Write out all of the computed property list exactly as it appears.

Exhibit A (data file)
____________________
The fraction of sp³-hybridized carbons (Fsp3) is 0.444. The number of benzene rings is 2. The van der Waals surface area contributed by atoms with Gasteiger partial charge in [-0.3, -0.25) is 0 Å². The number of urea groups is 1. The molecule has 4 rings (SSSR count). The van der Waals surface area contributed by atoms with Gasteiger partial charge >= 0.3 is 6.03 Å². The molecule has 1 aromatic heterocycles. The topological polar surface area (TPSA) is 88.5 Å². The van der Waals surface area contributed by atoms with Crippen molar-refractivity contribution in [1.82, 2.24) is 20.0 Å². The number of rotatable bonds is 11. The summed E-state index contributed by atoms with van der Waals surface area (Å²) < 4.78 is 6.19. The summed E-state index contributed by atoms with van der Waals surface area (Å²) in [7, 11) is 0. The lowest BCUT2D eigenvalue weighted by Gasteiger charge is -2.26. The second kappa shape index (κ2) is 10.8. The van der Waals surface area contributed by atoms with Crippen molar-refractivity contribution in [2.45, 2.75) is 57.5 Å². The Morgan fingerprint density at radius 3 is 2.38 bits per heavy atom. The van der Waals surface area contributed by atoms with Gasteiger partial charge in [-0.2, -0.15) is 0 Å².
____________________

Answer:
The fraction of sp³-hybridized carbons (Fsp3) is 0.444. The number of benzene rings is 2. The van der Waals surface area contributed by atoms with Gasteiger partial charge in [-0.3, -0.25) is 0 Å². The number of urea groups is 1. The molecule has 4 rings (SSSR count). The van der Waals surface area contributed by atoms with Gasteiger partial charge >= 0.3 is 6.03 Å². The molecule has 1 aromatic heterocycles. The topological polar surface area (TPSA) is 88.5 Å². The van der Waals surface area contributed by atoms with Crippen molar-refractivity contribution in [1.82, 2.24) is 20.0 Å². The number of rotatable bonds is 11. The summed E-state index contributed by atoms with van der Waals surface area (Å²) < 4.78 is 6.19. The summed E-state index contributed by atoms with van der Waals surface area (Å²) in [7, 11) is 0. The lowest BCUT2D eigenvalue weighted by Gasteiger charge is -2.26. The second kappa shape index (κ2) is 10.8. The van der Waals surface area contributed by atoms with Crippen molar-refractivity contribution in [2.45, 2.75) is 57.5 Å². The Morgan fingerprint density at radius 3 is 2.38 bits per heavy atom. The van der Waals surface area contributed by atoms with Gasteiger partial charge in [-0.2, -0.15) is 0 Å².